CERP works with an external IRB (Solutions IRB) to review DBS. Our project is deemed Exempt (45CFR46.101(b)(2)). In addition to our review through Solutions IRB, the CERP team contacts your internal IRB to inquire whether additional review is necessary. CERP handles all negotiations with your IRB unless otherwise requested by the IRB.
Below is our typical timeline for DBS:
Resources for departments
The Data Buddies Survey (DBS) population is undergraduate, graduate, and non-degree seeking students; and professionals in computing and technology fields. The students can be declared computing majors or students who are taking computing-related coursework.
The DBS sample is obtained in two ways. First, CERP collaborates with computing departments across the United States and Canada to distribute the survey to students via an anonymized survey link. Second, CERP reaches out to participants of various programs (e.g. workshops, REUs) and individuals who agree to receive follow-up surveys directly from CERP.
The departments that participate in the Data Buddies Survey are volunteer departments that either sign up to become a Data Buddy or are recruited by CERP. These departments cover a range of various factors such as the department size, highest degree granted, geographic location, and MSI status. DBS departments do not need to be a CRA member to join.
DBS is implemented during fall and winter every year. The survey is administered online and distributed either by the participating departments or directly by CERP to those individuals who are in the follow-up sample.
DBS data are managed according to the CERP Data Management Plan, IRB guidelines, and CRA Privacy Policies. Respondents’ personally identifying information is encrypted and available exclusively to the project team’s senior personnel. Only de-identified data are used to conduct analysis. Minimum sample sizes are required for reporting demographics in department reports to avoid identification of students who responded to the survey.
DBS includes an opt-in raffle incentive that offers a random drawing of a number of gift cards to be delivered to the winners following the survey close date.
If participating departments are interested in offering additional incentives for their students, they can contact CERP in order to make appropriate arrangements.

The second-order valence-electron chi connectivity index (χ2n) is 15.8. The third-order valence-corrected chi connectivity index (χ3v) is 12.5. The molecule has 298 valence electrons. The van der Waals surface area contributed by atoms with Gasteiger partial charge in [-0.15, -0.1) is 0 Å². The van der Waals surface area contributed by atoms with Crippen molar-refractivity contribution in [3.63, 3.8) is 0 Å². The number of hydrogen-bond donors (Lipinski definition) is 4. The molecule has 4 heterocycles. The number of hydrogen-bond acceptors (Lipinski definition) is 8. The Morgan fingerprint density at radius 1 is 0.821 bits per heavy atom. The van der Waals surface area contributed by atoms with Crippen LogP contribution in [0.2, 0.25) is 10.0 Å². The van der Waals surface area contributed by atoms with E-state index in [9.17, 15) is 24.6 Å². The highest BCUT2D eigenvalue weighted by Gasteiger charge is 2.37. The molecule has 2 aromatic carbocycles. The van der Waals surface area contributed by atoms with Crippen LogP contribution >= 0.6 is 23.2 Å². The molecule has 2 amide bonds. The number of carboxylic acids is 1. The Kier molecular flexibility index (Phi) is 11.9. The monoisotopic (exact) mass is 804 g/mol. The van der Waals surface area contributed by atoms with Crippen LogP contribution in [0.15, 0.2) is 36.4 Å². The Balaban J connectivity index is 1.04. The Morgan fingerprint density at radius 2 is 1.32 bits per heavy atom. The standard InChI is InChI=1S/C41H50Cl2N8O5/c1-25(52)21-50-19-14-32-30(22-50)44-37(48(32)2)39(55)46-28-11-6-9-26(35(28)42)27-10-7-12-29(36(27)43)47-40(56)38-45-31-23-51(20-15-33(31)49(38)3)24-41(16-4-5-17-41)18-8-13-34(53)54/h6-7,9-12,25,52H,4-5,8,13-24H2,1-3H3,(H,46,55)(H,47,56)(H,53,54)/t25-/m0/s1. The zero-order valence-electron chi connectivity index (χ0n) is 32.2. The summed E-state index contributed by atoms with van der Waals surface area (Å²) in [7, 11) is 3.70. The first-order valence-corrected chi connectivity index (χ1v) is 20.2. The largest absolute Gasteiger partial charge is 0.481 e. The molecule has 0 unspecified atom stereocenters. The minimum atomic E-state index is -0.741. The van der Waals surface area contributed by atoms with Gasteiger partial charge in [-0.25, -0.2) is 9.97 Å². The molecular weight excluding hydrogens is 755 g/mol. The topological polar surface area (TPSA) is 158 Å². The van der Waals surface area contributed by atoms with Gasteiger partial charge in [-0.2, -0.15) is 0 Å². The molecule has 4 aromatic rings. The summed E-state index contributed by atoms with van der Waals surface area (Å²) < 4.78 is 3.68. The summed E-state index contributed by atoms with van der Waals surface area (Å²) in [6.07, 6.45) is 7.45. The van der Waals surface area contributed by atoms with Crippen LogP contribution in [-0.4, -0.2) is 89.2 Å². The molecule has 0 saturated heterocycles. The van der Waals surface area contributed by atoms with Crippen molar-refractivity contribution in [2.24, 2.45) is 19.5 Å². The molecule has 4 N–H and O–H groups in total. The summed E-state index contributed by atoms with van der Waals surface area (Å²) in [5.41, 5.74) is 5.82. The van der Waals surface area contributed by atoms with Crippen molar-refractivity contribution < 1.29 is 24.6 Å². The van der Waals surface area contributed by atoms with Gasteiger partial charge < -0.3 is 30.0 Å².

Below is our list of raffle winners from the last two years!
Congratulations to Our Raffle Winners!
Raffle winners are affiliated with the following institutions:
Case Western Reserve University
University of California-Santa Barbara
University of Chicago
University of Illinois-Urbana Champaign
University of North Carolina-Charlotte
University of Wisconsin-Madison
Raffle winners are affiliated with the following institutions:
Colorado School of Mines
Harvey Mudd College
Tennessee Tech Univsersity
University of Michigan-Ann Arbor
University of Washington
Washington University-St. Louis
Worcester Polytechnic Institute
Winston-Salem State University
DBS includes various measures tailored towards the different groups in the DBS population as applicable. Below is a non-exhaustive list of DBS measures.
Previous education and past experiences
- Academic background (e.g. pre-college CS and Math courses, completed degrees)
- Experiences related to computing (e.g. programming languages, software/hardware projects)
Current program details and experiences (for students)
- Enrollment information and reasons for matriculation and persistence
- Perceptions of degree program and institution
- Levels of academic and social support
- Degree of involvement in curricular, co-curricular, and extracurricular activities
Employment status and experiences (for non-students)